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Xbox, PlayStation game networks felled by known hacker group

Bloomberg

Microsoft Corp.’s Xbox Live and Sony Corp.’s PlayStation Network, Internet services that video gamers use to play online, were hit by connection failures Christmas Day, with the hackers Lizard Squad claiming responsibility.

The group, which took credit for an attack on Sony earlier this year, said on its Twitter account that it was behind the incidents. The group said it would “stop hitting” the services if users called attention to the hack by retweeting its statements.

The latest incident is an annoyance for Sony compared with the attack on its TV and film unit last month.

A different group called Guardians of Peace claimed responsibility for hacking into Sony Pictures Entertainment servers, destroying data, exposing Hollywood secrets and forcing the movie studio to alter the theatrical release of “The Interview.” Both groups had threatened further disruptions on Christmas Day.

“It’s not yet clear whether it’s just an outage of the PlayStation Network or if some personal data has been stolen too,” said Hideki Yasuda, a Tokyo-based analyst at Ace Research Institute. “From investors’ point of view, a data leak won’t bankrupt the company.”

Users could play games and download music and videos from Xbox Live after earlier having difficulty signing into their online accounts, according to the service’s website as of 6:45 p.m. PST. Users of the PlayStation Network, which is used to connect Sony’s gaming consoles, were still having trouble logging in at that time, according to its support website.

“PSN was difficult to sign in from yesterday morning Tokyo time, and it recovered once in the afternoon, but currently it is in an unstable status again,” Satoshi Nakajima, a spokesman for Sony’s games unit, said by phone. “Whether this is related to the Sony Pictures Entertainment hack is still under investigation.”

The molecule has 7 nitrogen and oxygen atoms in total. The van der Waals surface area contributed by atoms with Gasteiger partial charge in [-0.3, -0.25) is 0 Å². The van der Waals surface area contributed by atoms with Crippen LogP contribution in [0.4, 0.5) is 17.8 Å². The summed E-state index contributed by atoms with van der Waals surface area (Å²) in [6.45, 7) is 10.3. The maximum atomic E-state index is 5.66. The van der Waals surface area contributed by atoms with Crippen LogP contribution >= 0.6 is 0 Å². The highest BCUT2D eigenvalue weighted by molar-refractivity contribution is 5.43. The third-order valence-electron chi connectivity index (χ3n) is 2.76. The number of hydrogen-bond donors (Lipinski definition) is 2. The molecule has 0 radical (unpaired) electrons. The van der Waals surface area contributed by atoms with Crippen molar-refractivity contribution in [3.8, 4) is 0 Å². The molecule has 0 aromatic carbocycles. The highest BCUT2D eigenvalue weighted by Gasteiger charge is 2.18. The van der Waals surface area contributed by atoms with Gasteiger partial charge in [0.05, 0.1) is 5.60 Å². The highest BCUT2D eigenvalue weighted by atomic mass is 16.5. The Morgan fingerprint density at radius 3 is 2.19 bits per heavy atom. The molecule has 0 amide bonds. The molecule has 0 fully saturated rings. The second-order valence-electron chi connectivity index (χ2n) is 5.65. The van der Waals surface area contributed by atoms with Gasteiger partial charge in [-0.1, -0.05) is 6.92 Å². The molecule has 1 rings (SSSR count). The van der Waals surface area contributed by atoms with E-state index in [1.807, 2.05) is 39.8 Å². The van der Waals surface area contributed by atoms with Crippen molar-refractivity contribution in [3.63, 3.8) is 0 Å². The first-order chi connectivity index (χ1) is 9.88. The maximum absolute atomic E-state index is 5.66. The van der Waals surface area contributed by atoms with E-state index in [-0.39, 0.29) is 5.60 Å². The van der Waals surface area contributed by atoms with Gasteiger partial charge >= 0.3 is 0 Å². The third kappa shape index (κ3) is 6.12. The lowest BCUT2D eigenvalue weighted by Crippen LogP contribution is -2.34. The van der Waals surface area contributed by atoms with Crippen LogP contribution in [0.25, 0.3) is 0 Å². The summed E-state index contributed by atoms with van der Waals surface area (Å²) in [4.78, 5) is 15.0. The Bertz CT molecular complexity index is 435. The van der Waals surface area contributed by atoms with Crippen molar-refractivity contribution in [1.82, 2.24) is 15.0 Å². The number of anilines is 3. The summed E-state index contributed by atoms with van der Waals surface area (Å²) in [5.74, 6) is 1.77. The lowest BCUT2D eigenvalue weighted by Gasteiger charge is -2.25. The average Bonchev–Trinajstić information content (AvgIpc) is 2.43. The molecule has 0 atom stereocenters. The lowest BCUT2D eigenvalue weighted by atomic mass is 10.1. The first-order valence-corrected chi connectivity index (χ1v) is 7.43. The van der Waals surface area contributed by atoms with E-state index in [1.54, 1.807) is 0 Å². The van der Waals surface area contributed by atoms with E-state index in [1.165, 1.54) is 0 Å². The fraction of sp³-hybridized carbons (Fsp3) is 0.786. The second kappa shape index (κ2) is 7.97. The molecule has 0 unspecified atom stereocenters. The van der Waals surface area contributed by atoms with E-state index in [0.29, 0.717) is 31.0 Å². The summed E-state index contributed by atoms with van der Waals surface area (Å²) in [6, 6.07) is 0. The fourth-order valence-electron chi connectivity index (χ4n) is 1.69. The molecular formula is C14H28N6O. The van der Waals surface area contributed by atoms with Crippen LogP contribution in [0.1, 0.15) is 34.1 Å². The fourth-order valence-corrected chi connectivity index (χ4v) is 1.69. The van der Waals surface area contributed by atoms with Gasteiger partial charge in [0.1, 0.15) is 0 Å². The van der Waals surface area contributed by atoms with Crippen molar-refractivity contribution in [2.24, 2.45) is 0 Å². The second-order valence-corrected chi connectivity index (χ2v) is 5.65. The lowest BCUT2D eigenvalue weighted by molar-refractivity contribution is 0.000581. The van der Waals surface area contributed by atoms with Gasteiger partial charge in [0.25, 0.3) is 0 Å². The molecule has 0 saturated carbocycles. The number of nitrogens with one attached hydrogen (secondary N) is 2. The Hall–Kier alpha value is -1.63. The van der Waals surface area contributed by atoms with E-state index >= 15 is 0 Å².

Email and voice-mail messages to David Dennis, a spokesman for Microsoft, weren’t immediately returned.

Last week, U.S. President Barack Obama blamed North Korea for orchestrating the attacks against Sony Pictures and vowed to respond. North Korea has said it doesn’t know the identity of the hackers claiming responsibility for breaking into Sony’s computer network. The country’s connection to the Internet was also disrupted earlier this week.

Sony Pictures released “The Interview,” a comedy about a fictional assassination of North Korean leader Kim Jong Un, online Wednesday via Google Inc.’s YouTube video-streaming website, the Xbox video-game console and www.seetheinterview.com, a website sponsored by Sony.

By streaming the comedy via the Web, Microsoft and Sony took the risk of provoking denial-of-service hacking attacks. The hackers had warned that they intended to target the companies with such incidents on Christmas Day.

Denial-of-service assaults can be difficult to deflect, even if a company has ample warning they are coming, because they are executed by thousands of hacked computers performing normal but database-intensive activities, such as performing searches or downloading videos, all at the same time.

Cybercriminals targeted Sony in 2011 after it sued a young researcher when he exposed security vulnerabilities in the PlayStation 3 console. The 2011 hack involved the theft of personal data on 77 million PSN users.

“Last time the network was down for a month and PS4 sales were little affected,” Ace Research’s Yasuda said. “A network outage won’t prevent people from buying the PS4. And this time it comes after the peak shopping season, too.”